Is UoM going back to its old habits in communication?

Centre for Civic Education (CCE) is, for the second time this year, taken aback by low-minded reaction of the University of Montenegro (UoM) that does not respond meaningfully to question initiated by the CCE, which undermines culture of dialogue and suggests that UoM is going back to some old, bad practices of communication with stakeholders.

However, let us go step by step.

First, the CCE is pleased that UoM has upheld the request of the CCE and, finally, began to publish its official statements on the website of UoM. At the same time, we express regret that these statements are still unsigned, full of unfounded allegations and manipulative, because we had hoped that the new management has stopped with that communication approach, which is not appropriate for one academic institution.

Second, there is no need for UoM to teach CCE about procedures of work on UoM, because many times it turned out that CCE knew better laws and procedures than the management of UoM. After all, one of opinions on how the leadership of UoM was legally professional was given also by the Constitutional Court of Montenegro through the Decision of the Constitutional Court of Montenegro, which specifies that the Rules of Procedure for determining interim measures for management and provision of functioning of the UoM No. 07-1784 of 9 October 2012 (UoM Bulletin No. 291/12), adopted by the Administrative Board of UoM is not in line with the Constitution and law, and shall expires on the day of publication of this Decision. Furthermore, the Higher Court in Bijelo Polje has at the time annulled the decision of the Administrative Board of the UoM on dismissal of dean of the Law Faculty, prof. dr Drago Radulović. These questions were timely and argumentatively pointed out by the CCE, which was crudestly attacked by the same old/new president of the Managing Board in the manner of the last UoM press release. However, it seems that annulled decisions of the Managing Board by the highest instances of judicial system in Montenegro are not limiting UoM management to preach others about the law.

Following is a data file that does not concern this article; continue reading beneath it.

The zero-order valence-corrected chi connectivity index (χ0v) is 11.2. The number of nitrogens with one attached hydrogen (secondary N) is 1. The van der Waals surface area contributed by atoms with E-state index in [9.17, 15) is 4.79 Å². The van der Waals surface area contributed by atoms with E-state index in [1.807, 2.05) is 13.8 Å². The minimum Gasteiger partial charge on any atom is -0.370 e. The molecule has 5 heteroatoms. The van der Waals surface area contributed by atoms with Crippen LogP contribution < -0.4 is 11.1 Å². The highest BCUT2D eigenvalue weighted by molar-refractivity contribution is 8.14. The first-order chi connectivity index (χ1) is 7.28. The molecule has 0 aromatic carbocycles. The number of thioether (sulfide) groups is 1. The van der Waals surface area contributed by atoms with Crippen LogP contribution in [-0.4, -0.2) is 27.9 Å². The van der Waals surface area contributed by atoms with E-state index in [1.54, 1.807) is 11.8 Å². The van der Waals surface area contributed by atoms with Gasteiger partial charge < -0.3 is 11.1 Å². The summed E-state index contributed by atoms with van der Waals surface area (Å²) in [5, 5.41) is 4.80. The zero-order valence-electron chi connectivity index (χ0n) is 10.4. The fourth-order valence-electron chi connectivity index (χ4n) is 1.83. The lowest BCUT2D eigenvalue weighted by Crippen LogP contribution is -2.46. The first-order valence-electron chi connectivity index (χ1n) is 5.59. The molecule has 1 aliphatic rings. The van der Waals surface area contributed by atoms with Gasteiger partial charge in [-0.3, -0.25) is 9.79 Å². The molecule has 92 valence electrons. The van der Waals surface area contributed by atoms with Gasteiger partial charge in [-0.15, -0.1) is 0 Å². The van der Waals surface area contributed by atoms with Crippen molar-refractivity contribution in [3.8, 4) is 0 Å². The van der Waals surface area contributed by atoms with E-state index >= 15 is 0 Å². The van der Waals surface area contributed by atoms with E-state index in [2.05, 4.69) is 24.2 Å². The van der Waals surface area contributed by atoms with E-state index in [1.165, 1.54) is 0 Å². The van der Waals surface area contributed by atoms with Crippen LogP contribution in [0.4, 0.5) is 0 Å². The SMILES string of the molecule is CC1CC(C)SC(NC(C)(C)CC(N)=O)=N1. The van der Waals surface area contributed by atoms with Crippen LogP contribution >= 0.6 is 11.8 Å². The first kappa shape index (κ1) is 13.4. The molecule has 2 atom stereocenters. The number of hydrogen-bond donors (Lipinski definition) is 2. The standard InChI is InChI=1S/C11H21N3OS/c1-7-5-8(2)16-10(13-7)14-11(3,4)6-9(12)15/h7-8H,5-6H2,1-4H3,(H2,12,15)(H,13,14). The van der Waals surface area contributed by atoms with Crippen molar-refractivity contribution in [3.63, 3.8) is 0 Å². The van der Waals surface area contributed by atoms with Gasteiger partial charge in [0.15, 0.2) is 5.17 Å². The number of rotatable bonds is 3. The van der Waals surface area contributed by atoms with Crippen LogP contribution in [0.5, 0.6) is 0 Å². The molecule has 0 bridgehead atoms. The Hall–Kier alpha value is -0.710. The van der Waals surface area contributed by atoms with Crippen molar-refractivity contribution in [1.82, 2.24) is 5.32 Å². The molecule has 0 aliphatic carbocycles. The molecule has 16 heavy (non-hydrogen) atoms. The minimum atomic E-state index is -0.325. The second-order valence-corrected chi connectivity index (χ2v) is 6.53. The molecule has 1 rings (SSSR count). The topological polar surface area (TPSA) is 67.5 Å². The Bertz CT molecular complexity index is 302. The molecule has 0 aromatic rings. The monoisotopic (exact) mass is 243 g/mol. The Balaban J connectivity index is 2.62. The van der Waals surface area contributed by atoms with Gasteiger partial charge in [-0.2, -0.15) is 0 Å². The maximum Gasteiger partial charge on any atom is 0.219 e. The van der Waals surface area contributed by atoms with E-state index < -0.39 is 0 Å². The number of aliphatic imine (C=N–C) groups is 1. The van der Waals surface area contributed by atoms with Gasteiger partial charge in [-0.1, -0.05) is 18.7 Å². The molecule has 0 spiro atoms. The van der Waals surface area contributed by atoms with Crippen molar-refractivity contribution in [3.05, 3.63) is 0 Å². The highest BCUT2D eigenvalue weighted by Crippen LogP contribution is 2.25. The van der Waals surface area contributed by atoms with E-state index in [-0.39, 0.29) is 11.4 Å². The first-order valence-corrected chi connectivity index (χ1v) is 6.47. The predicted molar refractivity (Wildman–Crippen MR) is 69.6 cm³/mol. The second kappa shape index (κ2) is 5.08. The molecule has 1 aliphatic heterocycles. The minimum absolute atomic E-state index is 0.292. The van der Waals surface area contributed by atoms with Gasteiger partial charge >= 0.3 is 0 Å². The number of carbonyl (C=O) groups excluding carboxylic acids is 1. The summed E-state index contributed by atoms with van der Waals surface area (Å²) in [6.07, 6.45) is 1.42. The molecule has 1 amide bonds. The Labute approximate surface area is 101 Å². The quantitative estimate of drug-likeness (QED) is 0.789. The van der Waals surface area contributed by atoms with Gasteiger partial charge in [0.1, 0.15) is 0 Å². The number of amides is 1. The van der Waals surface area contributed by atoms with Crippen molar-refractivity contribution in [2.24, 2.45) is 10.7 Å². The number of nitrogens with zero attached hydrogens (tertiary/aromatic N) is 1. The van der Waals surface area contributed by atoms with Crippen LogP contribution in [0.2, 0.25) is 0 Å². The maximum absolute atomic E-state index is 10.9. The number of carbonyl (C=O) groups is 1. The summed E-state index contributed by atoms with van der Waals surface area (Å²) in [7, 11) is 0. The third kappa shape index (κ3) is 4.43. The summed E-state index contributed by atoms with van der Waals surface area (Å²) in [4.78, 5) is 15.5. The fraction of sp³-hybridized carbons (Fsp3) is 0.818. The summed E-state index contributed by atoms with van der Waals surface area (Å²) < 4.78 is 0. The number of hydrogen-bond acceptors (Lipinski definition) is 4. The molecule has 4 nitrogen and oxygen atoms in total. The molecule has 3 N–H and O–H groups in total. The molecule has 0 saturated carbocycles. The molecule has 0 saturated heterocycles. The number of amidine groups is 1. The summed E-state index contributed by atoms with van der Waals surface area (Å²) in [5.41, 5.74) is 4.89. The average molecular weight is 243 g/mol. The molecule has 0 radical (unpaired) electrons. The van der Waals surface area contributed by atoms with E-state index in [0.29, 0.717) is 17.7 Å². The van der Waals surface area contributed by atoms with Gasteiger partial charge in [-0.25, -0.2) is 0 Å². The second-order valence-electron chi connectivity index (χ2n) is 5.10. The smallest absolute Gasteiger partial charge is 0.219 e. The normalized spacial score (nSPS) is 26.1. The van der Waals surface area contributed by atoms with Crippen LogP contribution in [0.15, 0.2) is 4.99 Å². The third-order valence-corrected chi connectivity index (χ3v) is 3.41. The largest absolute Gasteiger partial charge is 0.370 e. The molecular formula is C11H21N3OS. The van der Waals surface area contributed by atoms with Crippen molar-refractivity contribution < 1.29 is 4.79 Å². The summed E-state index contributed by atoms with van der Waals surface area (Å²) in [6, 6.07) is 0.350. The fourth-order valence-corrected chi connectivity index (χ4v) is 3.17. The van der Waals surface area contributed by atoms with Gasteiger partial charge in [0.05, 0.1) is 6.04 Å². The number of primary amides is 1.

Third, the CCE request is in accordance with the internal UoM regulations, which is clearly stated in the announcement. Namely, in accordance with Article 41 of the Statute of UoM, rector within his/her powers, among other things, “gives opinion in the procedure of selection of a dean or director”. In this context, CCE has introduced rector with its findings and asked that she “using institutional capabilities and personal authority, invite the members of the Administrative Board not to confirm appointment of Velimir Rakočević for a dean of the Law Faculty”. Thus, the CCE claim is founded in the supreme act of the UoM, because the rector, by her opinion, may invite members of the Managing Board to make a positive or negative decision on this issue. Additionally, CCE asked that rector takes all measures and actions so that this case is analyzed properly by the relevant independent experts with unquestioned academic integrity and further legally prosecuted. This is embodied in the Code of Ethics of the UoM.

Fourth, there was no need for UoM management to remind the CCE on Rakočević’s biography, and especially not in a selective manner. It is stated in the statement of UoM “We remind that prof. Rakočević has from 2007 to 2010 been a member of the Court of Honor of UoM”. Bulletin 262 of 1 December 2010, states on page 29, in the Report of Commission for Addressing the Housing Needs of Staff and Employees of UoM how this Commission positioned itself regarding the Rakočević’s request: “Applicants… and Velimir Rakočević, ARE EXCLUDED from the process of resolving the housing needs due to the delivery of inaccurate data (item 8 of Call for allocation of apartments to personnel of the University of Montenegro under favorable conditions), in accordance with Article 19, paragraph 4 of the Rules on addressing the housing needs of personnel of UoM (UoM Bulletin No. 245/09)” . Hence, the organs of UoM have, in this case, found that Rakočević did not provide accurate data.

Fifth, CCE is not a court and therefore cannot adjudicate. However, acting in the public interest, CCE points out all available information that require additional explanation, clarification or verification by the competent authorities. By sad attempts to discredit CCE such doubts or problems will not disappear, and competent institutions can show their professionalism and responsibility only by presentation of facts and substantiated answers.

Daliborka Uljarević, executive director